Nanode / twitter blink example

Here are some notes on my adventures trying to make an ethernet connected Nanode that blinks when certain words are mentioned on twitter. I was working with Mac OS X and there were a few gotchas, so I’ve mentioned them here so I don’t forget and in case anything is useful to anyone else. There’s an exciting video of the resulting beast here featuring the acrylic case from the excellent and fast SKPang. The code (an unholy mixture of C++ and Processing) is here. I was coming at this as someone who’d previously only got blinking and similar going on a Arduino Duemilanove.

Getting the Nanode working

  • Buy a Nanode (ethernet Arduinos are also available, I chose a Nanode because it was recommended to me, also their support is very good and it arrived very quickly. I think in retrospect it’s a bit hard to use for a real novice like me, though I enjoyed finding out…). I got a prebuilt Nanode RFX (which has a Hope RF shield and a microSD slot). You need to also buy a Programming Adaptor, which you need in order to talk to a Nanode as the USB programming interface isn’t built in.
  • Download the Arduino IDE
  • Install the FTDI driver (see this comment, which helped me out a lot) – installing it will restart your computer. This is a different driver to the one you use with a standard Arduino – see the Arduino guide if you’re not using a Nanode
  • Open the blink Arduino example (under file -> examples -> Basic, or here) and change the output to 6
  • Connect the Nanode to the Mac using the FTDI cable using a USB cable
  • In the IDE, set the port to the new driver and the board to ‘Arduino Duemilanove with ATMega 328’
  • Compile and run the Blink example on the Nanode
  • The default LED on the Nanode should blink
  • Celebrate

Connecting up Ethernet

  • Install Ethernet Library -> cd ~/Documents/Arduino; mkdir libraries
  • Download EtherCard library and unzip it in this directory
  • Restart the Arduino IDE and you should see sketch / import library – a new library (not Ethernet but EtherCard at the bottom)
  • Start a new sketch
  • Next I copied and pasted this WebClient example from EtherCard into a new file, and that formed the basis of my code.
  • Click on sketch / import library – and import EtherCard – and it puts some import statements at the top
  • Add this at the top: #include <stdint.h>
  • Connect it to an ethernet connection (e.g. I shared airport to ethernet connection on my mac)

The one problem I had was that it appeared to work intermittently, or once per restart of the board. I think this must have been some sort of race condition. Anyway, I solved it by adding a tiny wait after these two lines:

void loop () {


 delay(100); //<--  add this.


If you look then at the serial monitor (button with the little magnifing glass on the top right of the Arduino IDE), you should see some results. Click restart on the Nanode if not. It takes a while to get the IP address.

A couple of useful links:

5 thoughts on “Nanode / twitter blink example

  1. Wonderful! Riveting video 🙂

    I’m a bit jealous you’ve got it together to do some hardware hacking, feeling very left behind. Not having hands-on makes it more difficult to think about this stuff, and it does sound fun…

    btw, any idea offhand how much more effort/cost it would be to use a wireless connection?

  2. Thanks for posting the writeup, now I can keep some notes here.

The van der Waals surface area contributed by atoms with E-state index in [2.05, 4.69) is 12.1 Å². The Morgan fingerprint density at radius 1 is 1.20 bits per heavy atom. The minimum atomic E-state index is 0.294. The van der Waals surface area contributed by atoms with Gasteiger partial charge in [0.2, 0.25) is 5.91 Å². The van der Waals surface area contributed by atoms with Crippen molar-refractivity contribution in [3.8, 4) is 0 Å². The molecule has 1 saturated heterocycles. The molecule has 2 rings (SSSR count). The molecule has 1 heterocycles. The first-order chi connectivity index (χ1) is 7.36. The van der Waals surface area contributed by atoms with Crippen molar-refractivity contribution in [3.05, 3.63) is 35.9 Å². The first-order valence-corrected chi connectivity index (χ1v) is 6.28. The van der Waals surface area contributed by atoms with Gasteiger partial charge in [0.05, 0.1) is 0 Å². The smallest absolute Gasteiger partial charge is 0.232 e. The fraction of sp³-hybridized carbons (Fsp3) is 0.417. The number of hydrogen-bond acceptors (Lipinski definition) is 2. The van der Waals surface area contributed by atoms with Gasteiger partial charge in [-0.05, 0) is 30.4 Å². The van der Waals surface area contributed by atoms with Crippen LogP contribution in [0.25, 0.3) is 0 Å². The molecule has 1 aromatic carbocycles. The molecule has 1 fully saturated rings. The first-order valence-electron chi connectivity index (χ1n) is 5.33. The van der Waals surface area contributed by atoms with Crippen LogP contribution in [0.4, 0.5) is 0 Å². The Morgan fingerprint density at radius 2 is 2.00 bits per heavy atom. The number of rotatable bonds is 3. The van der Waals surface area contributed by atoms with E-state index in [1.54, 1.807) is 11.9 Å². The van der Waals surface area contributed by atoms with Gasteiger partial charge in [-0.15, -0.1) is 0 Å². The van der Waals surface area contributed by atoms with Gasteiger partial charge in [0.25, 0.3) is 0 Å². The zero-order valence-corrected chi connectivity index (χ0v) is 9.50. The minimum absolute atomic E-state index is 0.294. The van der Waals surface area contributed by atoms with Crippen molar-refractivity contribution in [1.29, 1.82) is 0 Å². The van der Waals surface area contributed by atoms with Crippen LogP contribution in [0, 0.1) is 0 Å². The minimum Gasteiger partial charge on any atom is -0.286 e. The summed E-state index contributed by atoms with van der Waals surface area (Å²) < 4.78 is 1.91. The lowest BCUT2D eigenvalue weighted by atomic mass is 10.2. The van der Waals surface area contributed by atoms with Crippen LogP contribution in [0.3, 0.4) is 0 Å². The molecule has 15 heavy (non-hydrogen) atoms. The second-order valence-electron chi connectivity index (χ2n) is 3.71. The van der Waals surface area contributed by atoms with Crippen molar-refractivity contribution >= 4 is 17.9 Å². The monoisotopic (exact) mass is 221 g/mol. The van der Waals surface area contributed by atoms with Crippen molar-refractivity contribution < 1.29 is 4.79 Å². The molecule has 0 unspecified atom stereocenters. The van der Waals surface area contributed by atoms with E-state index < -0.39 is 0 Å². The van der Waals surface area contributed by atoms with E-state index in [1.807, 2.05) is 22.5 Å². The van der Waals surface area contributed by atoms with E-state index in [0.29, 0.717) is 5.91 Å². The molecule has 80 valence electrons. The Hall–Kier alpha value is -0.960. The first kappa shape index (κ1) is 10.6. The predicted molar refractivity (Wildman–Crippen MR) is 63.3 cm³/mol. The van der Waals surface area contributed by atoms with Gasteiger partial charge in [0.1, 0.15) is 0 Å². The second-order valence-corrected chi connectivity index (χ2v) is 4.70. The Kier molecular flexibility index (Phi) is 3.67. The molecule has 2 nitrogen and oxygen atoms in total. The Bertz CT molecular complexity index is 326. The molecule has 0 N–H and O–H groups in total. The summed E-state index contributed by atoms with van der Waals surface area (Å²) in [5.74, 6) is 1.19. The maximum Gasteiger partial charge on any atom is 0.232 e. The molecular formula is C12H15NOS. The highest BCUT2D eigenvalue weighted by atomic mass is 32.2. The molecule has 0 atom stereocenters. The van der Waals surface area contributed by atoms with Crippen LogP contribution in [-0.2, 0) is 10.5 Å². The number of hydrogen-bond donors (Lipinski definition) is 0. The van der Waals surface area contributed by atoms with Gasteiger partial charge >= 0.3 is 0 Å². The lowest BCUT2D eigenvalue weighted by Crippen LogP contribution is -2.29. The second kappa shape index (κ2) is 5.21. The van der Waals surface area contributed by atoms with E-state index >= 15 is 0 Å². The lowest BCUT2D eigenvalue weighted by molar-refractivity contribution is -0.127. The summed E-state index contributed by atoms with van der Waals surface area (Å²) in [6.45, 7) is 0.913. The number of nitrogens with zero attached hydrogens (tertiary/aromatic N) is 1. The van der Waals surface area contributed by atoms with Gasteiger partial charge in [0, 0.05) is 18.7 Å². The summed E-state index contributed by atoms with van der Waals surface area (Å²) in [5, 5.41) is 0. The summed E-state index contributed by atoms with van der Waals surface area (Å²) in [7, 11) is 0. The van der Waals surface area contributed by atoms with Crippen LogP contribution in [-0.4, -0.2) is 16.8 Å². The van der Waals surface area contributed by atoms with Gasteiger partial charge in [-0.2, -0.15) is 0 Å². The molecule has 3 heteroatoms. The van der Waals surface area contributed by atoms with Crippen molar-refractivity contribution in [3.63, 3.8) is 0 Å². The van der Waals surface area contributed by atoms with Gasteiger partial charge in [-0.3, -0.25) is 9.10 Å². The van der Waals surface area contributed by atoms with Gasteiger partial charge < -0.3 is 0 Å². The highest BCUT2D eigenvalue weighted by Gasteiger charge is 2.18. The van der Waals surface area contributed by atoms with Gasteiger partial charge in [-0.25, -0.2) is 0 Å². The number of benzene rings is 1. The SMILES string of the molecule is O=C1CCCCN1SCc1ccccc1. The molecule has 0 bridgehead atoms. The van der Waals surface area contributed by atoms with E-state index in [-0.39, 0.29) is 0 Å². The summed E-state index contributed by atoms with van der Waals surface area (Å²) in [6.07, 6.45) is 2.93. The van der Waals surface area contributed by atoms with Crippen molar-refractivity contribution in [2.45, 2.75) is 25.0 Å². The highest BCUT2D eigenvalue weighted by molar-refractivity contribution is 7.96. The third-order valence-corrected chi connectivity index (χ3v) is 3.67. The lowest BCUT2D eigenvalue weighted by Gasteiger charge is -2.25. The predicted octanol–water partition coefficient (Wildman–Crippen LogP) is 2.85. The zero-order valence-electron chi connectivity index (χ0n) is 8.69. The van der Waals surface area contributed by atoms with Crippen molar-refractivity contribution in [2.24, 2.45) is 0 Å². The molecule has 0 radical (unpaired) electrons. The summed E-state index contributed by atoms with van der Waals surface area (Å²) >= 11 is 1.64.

I tried getting this running again (after a few weeks without time to play), and got stuck. I got confused about the two USB cables, plus which way up the adaptor for one of them went. And somehow started the Arduino IDE app on my OSX laptop when it wasn’t properly connected. What rescued me: restarting the IDE after getting the cables right. After doing so, I had two more devices in /dev/ (tty.SLAB_USBtoUART and cu.SLAB_USBtoUART). I don’t know the difference yet but /dev/tty.SLAB_USBtoUART worked and I can send my slightly modified Blink2 happily to the device. Here it is for good measure. Oh, also remember that the serial monitor needs to be met to match the serial speed chosen in the code.

    int i, l, ontime;

    void setup() {
    // initialize the digital pin as an output (our LED…)
    pinMode(6, OUTPUT);
    i = 10;
    l = 1000; // not 800; dies at i=81
    Serial.println(“Hello World, this is Blink2.”);

    void on() {
    digitalWrite(6, HIGH); // set the LED on
    void off() {
    digitalWrite(6, LOW); // set the LED off

    void loop() {
    ontime = 10 * i;
    delay(l – ontime);

    if (i < 100) { i = i + 1; }
    else { i = 10; }

    And for completeness, here's link for that XMPP proxy/wrapper I made using node.js:

  3. Trying the ethernet bit, I’m consistently getting

    DHCP failed

    (with repeated restarts of nanode, and trying ‘net by OSX Internet Sharing or by plugging it into an independent ethernet port)

    Last time I tried, I ended up watching dns messages via Wireshark on the OSX machine; and I also tried some other arduino ethernet libraries. Not sure what to try now, maybe bypassing the dns bit?

  4. Meanwhile, elsewhere on the Internet:


    21:56 danbri: hi folks. I’m following libby’s nanode/ethercard recipe here – – but get stuck with ‘DHCP failed’ each time
    21:56 danbri: i’m trying to run
    21:56 danbri: could someone advise on how i’d bypass dns by hardcoding ip numeric address? I don’t know the APIs….
    22:05 natm: danbri: have a look at ether.hisip and ether.hisport
    22:06 danbri: great, that gives me useful looking search results … thanks natm 🙂

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